The Magic of the Alhambra
This Romantic spirit that led Irving to travel “in true contrabandista style” was crystallised in his famous work Tales of the Alhambra (1832) that included historical accounts, legends, traditions and the author’s own in situ picturesque descriptions of the magnificent 13th century Moorish palace of the Alhambra, where Irving spent several months as guest of the governor.
About the renowned Court of Lions, the author wrote: ‘There is no part of the edifice that gives us a more complete idea of its original beauty and magnificence than this, for none has suffered so little from the ravages of time. The alabaster basins still shed their diamond drops, and the twelve lions which support them cast forth their crystal streams as in the days of Boabdil. The court is laid out in flower-beds and surrounded by light Arabian arcades of open filigree-work, supported by slender pillars of white marble. The architecture, like that of all the other parts of the palace, is characterized by elegance rather than grandeur, bespeaking a delicate and graceful taste and a disposition to indolent enjoyment. When one looks upon the fairy tracery of the peristyles and the apparently fragile fretwork of the walls, it is difficult to believe that so much has survived the wear and tear of centuries, the shocks of earthquakes, the violence of war and the quiet, though no less baneful, pilferings of the tasteful traveller, it is almost sufficient to excuse the popular tradition that the whole is protected by a magic charm.’
‘The peculiar charm of this old dreamy palace is its power of calling up vague and picturings of the past, and thus clothing naked realities with the illusions of the memory and the imagination. As I delight to walk in these “vain shadows”, I am prone to seek those parts of the Alhambra which are most favourable to this phantasmagoria of the mind, and none are more so than the Court of Lions and its surrounding halls.’
The view of the interior of the Tower of Las Infantas shows a typical everyday life scene in a modest private apartment framed by elegant yet decadent architecture and wall decoration.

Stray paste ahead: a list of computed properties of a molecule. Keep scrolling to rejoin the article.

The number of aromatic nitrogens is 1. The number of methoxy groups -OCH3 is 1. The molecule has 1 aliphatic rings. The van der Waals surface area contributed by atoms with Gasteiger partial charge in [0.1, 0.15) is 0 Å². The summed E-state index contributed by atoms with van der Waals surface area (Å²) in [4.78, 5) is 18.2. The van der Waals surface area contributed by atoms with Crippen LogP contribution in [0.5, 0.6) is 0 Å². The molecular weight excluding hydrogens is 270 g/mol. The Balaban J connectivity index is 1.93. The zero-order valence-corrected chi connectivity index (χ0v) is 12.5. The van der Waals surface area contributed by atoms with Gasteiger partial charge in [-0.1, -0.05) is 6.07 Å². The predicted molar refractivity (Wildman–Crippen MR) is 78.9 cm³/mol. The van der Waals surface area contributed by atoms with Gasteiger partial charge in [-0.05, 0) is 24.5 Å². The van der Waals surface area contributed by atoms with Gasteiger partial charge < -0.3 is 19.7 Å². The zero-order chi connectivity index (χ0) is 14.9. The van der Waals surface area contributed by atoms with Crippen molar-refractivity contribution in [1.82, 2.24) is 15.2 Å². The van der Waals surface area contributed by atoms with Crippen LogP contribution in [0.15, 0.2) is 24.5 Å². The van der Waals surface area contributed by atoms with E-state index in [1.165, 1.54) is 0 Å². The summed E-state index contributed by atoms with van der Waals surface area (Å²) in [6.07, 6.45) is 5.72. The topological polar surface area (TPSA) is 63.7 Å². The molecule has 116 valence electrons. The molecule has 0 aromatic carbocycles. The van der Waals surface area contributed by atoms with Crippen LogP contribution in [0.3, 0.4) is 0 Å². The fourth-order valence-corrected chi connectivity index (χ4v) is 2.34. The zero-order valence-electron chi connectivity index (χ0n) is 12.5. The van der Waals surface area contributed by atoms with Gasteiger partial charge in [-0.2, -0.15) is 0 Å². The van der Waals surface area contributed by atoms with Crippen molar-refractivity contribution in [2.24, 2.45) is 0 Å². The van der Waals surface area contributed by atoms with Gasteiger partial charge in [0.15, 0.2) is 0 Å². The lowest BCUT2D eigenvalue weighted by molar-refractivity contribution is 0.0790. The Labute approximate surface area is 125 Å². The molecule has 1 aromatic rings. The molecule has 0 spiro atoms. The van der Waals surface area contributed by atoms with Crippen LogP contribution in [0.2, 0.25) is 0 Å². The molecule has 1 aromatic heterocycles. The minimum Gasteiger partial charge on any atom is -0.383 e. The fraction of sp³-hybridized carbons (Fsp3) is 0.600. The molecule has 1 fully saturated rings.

Again Irving offers us his own view of this place: ‘I was struck by the Romantic appearance of a Moorish tower in the outer wall of the Alhambra, that rose high above the tree-tops and caught the ruddy rays of the setting sun. A solitary window at a great height commanded a view of the glen and, as I was regarding it, a young female looked out with her head adorned with flowers. She was evidently superior to the usual class of people that inhabit the old towers of the fortress, and this sudden and picturesque glimpse of her reminded me of the descriptions of captive beauties in fairy tales.
The Tower of the Princesses was so called from having been, according to tradition, the residence of the daughters of the Moorish kings. I have since visited the tower. It is not generally shown to strangers, through well worthy of attention, for the interior is equal for beauty of architecture and delicacy of ornament to any part of the palace. The elegance of the central hall with its marble fountain, its lofty arches and richly fretted dome, the arabesques and stucco-work of the small but well-proportioned chamber, though injured by time and neglect, all accord with the story of its being anciently the abode of royal beauty.’